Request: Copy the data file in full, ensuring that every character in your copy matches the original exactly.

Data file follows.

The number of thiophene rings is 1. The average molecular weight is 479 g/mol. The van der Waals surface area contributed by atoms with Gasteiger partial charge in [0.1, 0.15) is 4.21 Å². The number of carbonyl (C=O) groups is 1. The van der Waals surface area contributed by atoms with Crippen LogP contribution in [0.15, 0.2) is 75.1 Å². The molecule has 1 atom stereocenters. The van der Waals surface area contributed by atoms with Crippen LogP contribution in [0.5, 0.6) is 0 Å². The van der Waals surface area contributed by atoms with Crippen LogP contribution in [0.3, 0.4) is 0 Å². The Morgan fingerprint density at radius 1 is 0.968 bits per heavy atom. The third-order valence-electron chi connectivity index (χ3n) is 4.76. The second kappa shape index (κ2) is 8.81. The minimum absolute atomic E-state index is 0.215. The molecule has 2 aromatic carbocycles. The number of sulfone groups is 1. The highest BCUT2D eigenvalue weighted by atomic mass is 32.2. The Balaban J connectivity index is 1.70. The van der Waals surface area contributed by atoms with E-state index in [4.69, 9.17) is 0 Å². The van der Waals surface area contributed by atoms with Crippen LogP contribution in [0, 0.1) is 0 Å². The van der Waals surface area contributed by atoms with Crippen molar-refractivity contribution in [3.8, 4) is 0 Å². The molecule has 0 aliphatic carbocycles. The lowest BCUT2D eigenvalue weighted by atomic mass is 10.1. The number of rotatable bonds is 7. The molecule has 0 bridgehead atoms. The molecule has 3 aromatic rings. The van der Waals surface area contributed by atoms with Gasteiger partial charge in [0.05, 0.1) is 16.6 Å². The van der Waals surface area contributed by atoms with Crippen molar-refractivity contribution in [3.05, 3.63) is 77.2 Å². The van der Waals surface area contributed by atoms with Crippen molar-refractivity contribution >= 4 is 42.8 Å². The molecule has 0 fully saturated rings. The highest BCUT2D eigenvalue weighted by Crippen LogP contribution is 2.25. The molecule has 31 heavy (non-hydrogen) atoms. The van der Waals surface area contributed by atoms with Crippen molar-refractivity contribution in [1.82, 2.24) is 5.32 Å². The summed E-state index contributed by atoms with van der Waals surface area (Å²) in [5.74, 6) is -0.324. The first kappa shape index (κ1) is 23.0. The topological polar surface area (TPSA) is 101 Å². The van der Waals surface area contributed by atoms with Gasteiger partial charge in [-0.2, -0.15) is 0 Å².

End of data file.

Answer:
The number of thiophene rings is 1. The average molecular weight is 479 g/mol. The van der Waals surface area contributed by atoms with Gasteiger partial charge in [0.1, 0.15) is 4.21 Å². The number of carbonyl (C=O) groups is 1. The van der Waals surface area contributed by atoms with Crippen LogP contribution in [0.15, 0.2) is 75.1 Å². The molecule has 1 atom stereocenters. The van der Waals surface area contributed by atoms with Crippen LogP contribution in [0.5, 0.6) is 0 Å². The van der Waals surface area contributed by atoms with Crippen LogP contribution in [0.3, 0.4) is 0 Å². The Morgan fingerprint density at radius 1 is 0.968 bits per heavy atom. The third-order valence-electron chi connectivity index (χ3n) is 4.76. The second kappa shape index (κ2) is 8.81. The minimum absolute atomic E-state index is 0.215. The molecule has 2 aromatic carbocycles. The number of sulfone groups is 1. The highest BCUT2D eigenvalue weighted by atomic mass is 32.2. The Balaban J connectivity index is 1.70. The van der Waals surface area contributed by atoms with E-state index in [4.69, 9.17) is 0 Å². The van der Waals surface area contributed by atoms with Crippen LogP contribution in [0, 0.1) is 0 Å². The van der Waals surface area contributed by atoms with Crippen molar-refractivity contribution in [3.8, 4) is 0 Å². The molecule has 0 aliphatic carbocycles. The lowest BCUT2D eigenvalue weighted by atomic mass is 10.1. The number of rotatable bonds is 7. The molecule has 0 bridgehead atoms. The molecule has 3 aromatic rings. The van der Waals surface area contributed by atoms with Gasteiger partial charge in [0.05, 0.1) is 16.6 Å². The van der Waals surface area contributed by atoms with Crippen molar-refractivity contribution in [3.05, 3.63) is 77.2 Å². The van der Waals surface area contributed by atoms with Crippen molar-refractivity contribution >= 4 is 42.8 Å². The molecule has 0 fully saturated rings. The highest BCUT2D eigenvalue weighted by Crippen LogP contribution is 2.25. The molecule has 31 heavy (non-hydrogen) atoms. The van der Waals surface area contributed by atoms with Crippen molar-refractivity contribution in [1.82, 2.24) is 5.32 Å². The summed E-state index contributed by atoms with van der Waals surface area (Å²) in [5.74, 6) is -0.324. The first kappa shape index (κ1) is 23.0. The topological polar surface area (TPSA) is 101 Å². The van der Waals surface area contributed by atoms with Gasteiger partial charge in [-0.2, -0.15) is 0 Å².